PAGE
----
Alternative program considered a success in Westwood

Thirty-nine seniors graduate in first year

After its first full school year in operation, the Westwood Ombudsman program for at-risk students has announced that 39 students, or 100 percent of its senior class, graduated this year, and the program will expand to accommodate more Wayne County students next year.

The Westwood program was featured in an article in the Winter 2007 issue of Michigan Education Report ("District hires company to provide alternative education"). Westwood Community Schools had just contracted with Ombudsman Educational Services, a private company based in Illinois, to provide computer-assisted alternative education to a consortium of area public school districts. During the initial year, the program enrolled 60 students in grades nine through 12 who were at risk of dropping out or not graduating.

The program will expand next year to offer alternative education to 30 additional students throughout Wayne County. Currently, the Westwood Ombudsman program serves students attending Westwood High School, Annapolis High School, Crestwood High School, Dearborn Public Schools and South Redford School District.

"These students would probably not have graduated this year except for the support of the Ombudsman program," Ernando F. Minghine, Westwood superintendent, was quoted in a press release announcing the graduation. "Partnering with Ombudsman has provided outstanding results for our students who now have the opportunity to be responsible for their own learning to achieve great success."

The Westwood partnership was Ombudsman’s first foray into the Michigan education Market. In an arrangement among the various districts involved, all of the Ombudsman students enrolled at Westwood, and Westwood used the state aid it received for those students to pay Ombudsman. The students complete computer-based classes at their own pace in core academic subjects. Teachers are available for assistance and also for initial assessment of each student, as well as guiding students in certain off-computer projects.

Ombudsman is a division of Educational Services of America, a national provider of special and alternative education programs. Accredited by the Southern Association of Colleges and Schools, it cites an 85 percent success rate among its student body, with success defined as: graduating from Ombudsman or from a local school district, successfully re-entering a local school program; advancing to the next level in the Ombudsman program.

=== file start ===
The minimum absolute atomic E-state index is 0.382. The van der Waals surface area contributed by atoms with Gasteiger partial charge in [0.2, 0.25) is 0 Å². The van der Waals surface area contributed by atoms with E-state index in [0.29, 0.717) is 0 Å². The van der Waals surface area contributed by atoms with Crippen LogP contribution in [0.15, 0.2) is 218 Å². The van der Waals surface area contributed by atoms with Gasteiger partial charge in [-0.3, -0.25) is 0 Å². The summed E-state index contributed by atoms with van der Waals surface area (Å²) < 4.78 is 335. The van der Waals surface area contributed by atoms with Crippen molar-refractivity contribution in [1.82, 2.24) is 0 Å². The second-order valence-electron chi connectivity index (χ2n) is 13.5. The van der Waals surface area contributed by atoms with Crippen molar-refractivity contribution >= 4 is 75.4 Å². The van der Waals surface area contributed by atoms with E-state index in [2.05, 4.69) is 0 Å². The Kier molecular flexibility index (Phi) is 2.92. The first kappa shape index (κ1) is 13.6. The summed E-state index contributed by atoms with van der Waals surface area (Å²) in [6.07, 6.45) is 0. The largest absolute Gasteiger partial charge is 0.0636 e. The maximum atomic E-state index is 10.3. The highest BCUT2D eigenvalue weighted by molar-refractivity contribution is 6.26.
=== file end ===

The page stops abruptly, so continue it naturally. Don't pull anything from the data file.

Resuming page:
"Students drop out of school for a variety of reasons," Mark Claypool, president and CEO of ESA, said. "Some students have to work to support their families. Some feel they are too far behind academically to catch up and others feel they just don’t fit in at their school."

"Ombudsman Educational Services provides students an alternate route to earn a high school diploma in a learning environment that’s right for them," Claypool said. "For many students, the right environment includes personalized instruction in a small classroom with flexible schedules that accommodate their family and work responsibilities."

Ombudsman has partnerships with more than 120 school districts across the country. Its learning centers are typically located within the school districts they serve, but away from the campuses.


Lorie Shane is the managing editor of the Michigan Education Report, the Mackinac Center’s education policy journal. Permission to reprint in whole or in part is hereby granted, provided that Michigan Education Report is properly cited.